Emma Freud, who is spending a year in New York, discovers just how many of the city's dishes benefit from a judicious helping of alcohol.
Cooking with alcohol is a big deal here – boozy dishes crop up on menus all over the city. Let me walk you through an entirely alcoholic meal made with some of the spirited delights I’ve found in American cookbooks, eaten from food trucks, or tried in Manhattan restaurants on your behalf (seriously, I love this job).
Masha & The Bear, a Russian restaurant in Williamsburg, serves beetroot-infused vodka ON TAP. You can blend this with beetroot soup, crème fraiche, lemon and ice – and drink it in shot glasses as a vodka borscht. It’s the perfect canapé, because if you drink so many you forget to have dinner, you’ll still be getting one of your five-a-day.
There are now more Mexican restaurants in America than burger bars. New York has 2,000, and a classic boozy Mexican starter is chicken goujons marinated in tequila, lime, agave syrup and green chilli, griddled on skewers and served with a spicy chipotle mayonnaise.
Slow-cooked short ribs in Barolo are really popular. After breakfast, brown the short ribs in a casserole dish with some chopped onion, carrot and celery. Add a bottle of Barolo or any ballsy red wine, and put in an oven set to 100C until dinner time. When I first made it, I couldn't believe something so delicious had come out of my own kitchen - it's the wine that does the magic.
Eggnog is the classic American flavour. The easiest version I’ve found is to whisk together two cups of single cream, one cup of rum, two eggs, two tablespoons of sugar, a teaspoon of cinnamon and a pinch of nutmeg. You then warm it and drink it, or cook with it. Bread & butter pudding using eggnog instead of milk is sensational. New Yorkers dip white bread in it for amazing French toast, I’ve seen it used instead of milk in porridge and pancakes, and if you soak oats in eggnog before using them in muffins (with a rum and cinnamon glaze on top), they taste like a party.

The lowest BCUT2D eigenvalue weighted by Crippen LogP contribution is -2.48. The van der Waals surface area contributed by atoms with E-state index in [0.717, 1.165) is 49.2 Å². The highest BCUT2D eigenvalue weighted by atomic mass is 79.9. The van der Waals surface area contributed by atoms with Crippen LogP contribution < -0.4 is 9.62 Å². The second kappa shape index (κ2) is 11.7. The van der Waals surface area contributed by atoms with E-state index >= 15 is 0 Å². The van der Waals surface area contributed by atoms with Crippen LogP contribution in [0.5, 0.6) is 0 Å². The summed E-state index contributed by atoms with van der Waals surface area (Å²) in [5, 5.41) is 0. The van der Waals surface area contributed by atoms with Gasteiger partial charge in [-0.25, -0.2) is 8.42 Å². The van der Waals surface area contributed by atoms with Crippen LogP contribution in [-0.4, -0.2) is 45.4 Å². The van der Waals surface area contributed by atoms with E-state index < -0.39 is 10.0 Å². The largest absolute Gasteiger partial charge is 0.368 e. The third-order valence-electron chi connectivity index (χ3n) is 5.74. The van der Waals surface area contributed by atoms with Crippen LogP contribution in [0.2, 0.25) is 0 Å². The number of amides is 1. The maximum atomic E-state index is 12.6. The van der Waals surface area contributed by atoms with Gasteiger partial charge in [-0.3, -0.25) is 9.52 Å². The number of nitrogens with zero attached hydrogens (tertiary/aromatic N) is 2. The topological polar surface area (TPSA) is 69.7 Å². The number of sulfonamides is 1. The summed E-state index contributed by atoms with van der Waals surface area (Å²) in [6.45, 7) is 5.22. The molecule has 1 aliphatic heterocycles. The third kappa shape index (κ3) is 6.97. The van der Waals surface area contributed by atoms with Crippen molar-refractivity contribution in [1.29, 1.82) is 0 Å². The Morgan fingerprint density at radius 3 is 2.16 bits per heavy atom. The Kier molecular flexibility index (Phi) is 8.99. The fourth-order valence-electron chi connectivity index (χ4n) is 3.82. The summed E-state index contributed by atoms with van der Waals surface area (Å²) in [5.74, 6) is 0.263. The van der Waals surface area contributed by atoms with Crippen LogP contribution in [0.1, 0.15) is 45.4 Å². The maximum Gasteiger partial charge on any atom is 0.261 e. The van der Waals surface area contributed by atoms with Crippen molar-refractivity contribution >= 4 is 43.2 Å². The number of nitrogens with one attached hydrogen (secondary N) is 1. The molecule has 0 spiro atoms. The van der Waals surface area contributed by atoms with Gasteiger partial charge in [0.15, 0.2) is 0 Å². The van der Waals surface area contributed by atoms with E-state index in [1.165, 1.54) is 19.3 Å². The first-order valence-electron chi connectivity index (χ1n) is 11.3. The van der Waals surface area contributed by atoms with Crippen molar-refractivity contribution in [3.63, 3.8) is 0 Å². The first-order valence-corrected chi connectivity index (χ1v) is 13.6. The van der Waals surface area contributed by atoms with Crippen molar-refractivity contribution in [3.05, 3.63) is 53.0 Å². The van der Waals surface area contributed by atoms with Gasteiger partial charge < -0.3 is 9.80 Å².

It’s hard to blend alcohol into a cake batter without ruining the texture of the bake. But you can add it later: Americans call them ‘poke cakes’ as you poke holes in the warm cake, then pour over something delicious. In a café in the Flatiron district, I was served a lemon cake into which they had drizzled a gin & tonic. Sadly the cake side of things didn’t really fly.
The clever bakers at Prohibition Bakery have cracked it though. Their signature bakes are based on cocktails, with the ‘mixer’ flavour baked into the sponge, and the alcohol added to the icing, or heavily laced into a jam baked into the centre. When you bite into the espresso coffee sponge of their ‘White Russian’, there’s a gorgeous kick from the vodka and Kahlúa cream.
The American Alcoholic Triumph award, however, goes to Manhattan’s Melissa Tavss. Her great, great, great grandfather moved from Italy to Glasgow in the 1800s, made ice cream at home and sold it from a pushcart. Ice cream parlours have run in her family ever since, and she created Tipsy Scoop – a range of liquor-infused ice cream. Flavours include Dark Chocolate Whiskey Salted Caramel and Cake Batter Vodka Martini. For a late-night snack, team some Tipsy Scoop with a Drunken Doughnut from Flex Mussells restaurant in the West Village – perfect little balls with a caramel brandy jam in the middle – and New York becomes so good you might want to name it twice.
Try Emma's beer mac 'n' cheese recipe for a boozy take on a family favourite.
What are your favourite boozy recipes? Let us know in the comments section below...
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